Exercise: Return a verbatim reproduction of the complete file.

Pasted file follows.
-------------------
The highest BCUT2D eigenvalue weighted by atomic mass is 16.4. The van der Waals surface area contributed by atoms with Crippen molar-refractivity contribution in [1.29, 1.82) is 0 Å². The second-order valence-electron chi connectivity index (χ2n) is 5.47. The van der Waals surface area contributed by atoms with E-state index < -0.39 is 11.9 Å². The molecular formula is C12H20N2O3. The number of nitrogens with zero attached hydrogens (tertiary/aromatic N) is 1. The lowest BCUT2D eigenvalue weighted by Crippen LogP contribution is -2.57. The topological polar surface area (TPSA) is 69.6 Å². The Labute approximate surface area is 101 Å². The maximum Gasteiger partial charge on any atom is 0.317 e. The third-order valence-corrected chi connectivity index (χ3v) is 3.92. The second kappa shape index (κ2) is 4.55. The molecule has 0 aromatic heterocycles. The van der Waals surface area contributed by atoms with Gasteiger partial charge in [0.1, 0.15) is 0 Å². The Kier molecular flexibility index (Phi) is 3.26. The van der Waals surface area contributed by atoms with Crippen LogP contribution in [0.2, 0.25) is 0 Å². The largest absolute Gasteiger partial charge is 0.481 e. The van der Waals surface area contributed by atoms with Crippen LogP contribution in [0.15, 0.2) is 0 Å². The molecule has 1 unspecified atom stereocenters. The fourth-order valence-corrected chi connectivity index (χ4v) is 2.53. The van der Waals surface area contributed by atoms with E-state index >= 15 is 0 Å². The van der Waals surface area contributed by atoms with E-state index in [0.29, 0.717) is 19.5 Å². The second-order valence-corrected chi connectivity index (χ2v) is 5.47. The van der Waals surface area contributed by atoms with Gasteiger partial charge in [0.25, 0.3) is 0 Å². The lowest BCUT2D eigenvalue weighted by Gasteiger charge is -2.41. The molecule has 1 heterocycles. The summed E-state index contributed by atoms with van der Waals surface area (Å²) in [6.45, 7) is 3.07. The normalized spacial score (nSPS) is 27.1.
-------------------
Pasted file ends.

The highest BCUT2D eigenvalue weighted by atomic mass is 16.4. The van der Waals surface area contributed by atoms with Crippen molar-refractivity contribution in [1.29, 1.82) is 0 Å². The second-order valence-electron chi connectivity index (χ2n) is 5.47. The van der Waals surface area contributed by atoms with E-state index < -0.39 is 11.9 Å². The molecular formula is C12H20N2O3. The number of nitrogens with zero attached hydrogens (tertiary/aromatic N) is 1. The lowest BCUT2D eigenvalue weighted by Crippen LogP contribution is -2.57. The topological polar surface area (TPSA) is 69.6 Å². The Labute approximate surface area is 101 Å². The maximum Gasteiger partial charge on any atom is 0.317 e. The third-order valence-corrected chi connectivity index (χ3v) is 3.92. The second kappa shape index (κ2) is 4.55. The molecule has 0 aromatic heterocycles. The van der Waals surface area contributed by atoms with Gasteiger partial charge in [0.1, 0.15) is 0 Å². The Kier molecular flexibility index (Phi) is 3.26. The van der Waals surface area contributed by atoms with Crippen LogP contribution in [0.2, 0.25) is 0 Å². The largest absolute Gasteiger partial charge is 0.481 e. The van der Waals surface area contributed by atoms with Crippen LogP contribution in [0.15, 0.2) is 0 Å². The molecule has 1 unspecified atom stereocenters. The fourth-order valence-corrected chi connectivity index (χ4v) is 2.53. The van der Waals surface area contributed by atoms with E-state index >= 15 is 0 Å². The van der Waals surface area contributed by atoms with E-state index in [0.29, 0.717) is 19.5 Å². The second-order valence-corrected chi connectivity index (χ2v) is 5.47. The van der Waals surface area contributed by atoms with Gasteiger partial charge in [0.25, 0.3) is 0 Å². The lowest BCUT2D eigenvalue weighted by Gasteiger charge is -2.41. The molecule has 1 heterocycles. The summed E-state index contributed by atoms with van der Waals surface area (Å²) in [6.45, 7) is 3.07. The normalized spacial score (nSPS) is 27.1.